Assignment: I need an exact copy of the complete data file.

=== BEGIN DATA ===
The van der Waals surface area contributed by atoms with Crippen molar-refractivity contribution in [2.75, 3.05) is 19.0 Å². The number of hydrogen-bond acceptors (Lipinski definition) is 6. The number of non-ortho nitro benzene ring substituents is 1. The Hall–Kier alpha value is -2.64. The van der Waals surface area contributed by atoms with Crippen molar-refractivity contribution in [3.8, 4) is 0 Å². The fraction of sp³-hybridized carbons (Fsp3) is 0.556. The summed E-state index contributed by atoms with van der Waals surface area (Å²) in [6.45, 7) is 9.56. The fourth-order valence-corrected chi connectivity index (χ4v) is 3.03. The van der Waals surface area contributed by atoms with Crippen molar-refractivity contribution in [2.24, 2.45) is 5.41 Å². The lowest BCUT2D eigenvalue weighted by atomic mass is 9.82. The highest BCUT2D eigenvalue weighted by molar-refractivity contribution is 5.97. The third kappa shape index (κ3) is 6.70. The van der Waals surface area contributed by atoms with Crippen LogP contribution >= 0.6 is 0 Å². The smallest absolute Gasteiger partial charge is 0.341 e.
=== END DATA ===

The van der Waals surface area contributed by atoms with Crippen molar-refractivity contribution in [2.75, 3.05) is 19.0 Å². The number of hydrogen-bond acceptors (Lipinski definition) is 6. The number of non-ortho nitro benzene ring substituents is 1. The Hall–Kier alpha value is -2.64. The van der Waals surface area contributed by atoms with Crippen molar-refractivity contribution in [3.8, 4) is 0 Å². The fraction of sp³-hybridized carbons (Fsp3) is 0.556. The summed E-state index contributed by atoms with van der Waals surface area (Å²) in [6.45, 7) is 9.56. The fourth-order valence-corrected chi connectivity index (χ4v) is 3.03. The van der Waals surface area contributed by atoms with Crippen molar-refractivity contribution in [2.24, 2.45) is 5.41 Å². The lowest BCUT2D eigenvalue weighted by atomic mass is 9.82. The highest BCUT2D eigenvalue weighted by molar-refractivity contribution is 5.97. The third kappa shape index (κ3) is 6.70. The van der Waals surface area contributed by atoms with Crippen LogP contribution >= 0.6 is 0 Å². The smallest absolute Gasteiger partial charge is 0.341 e.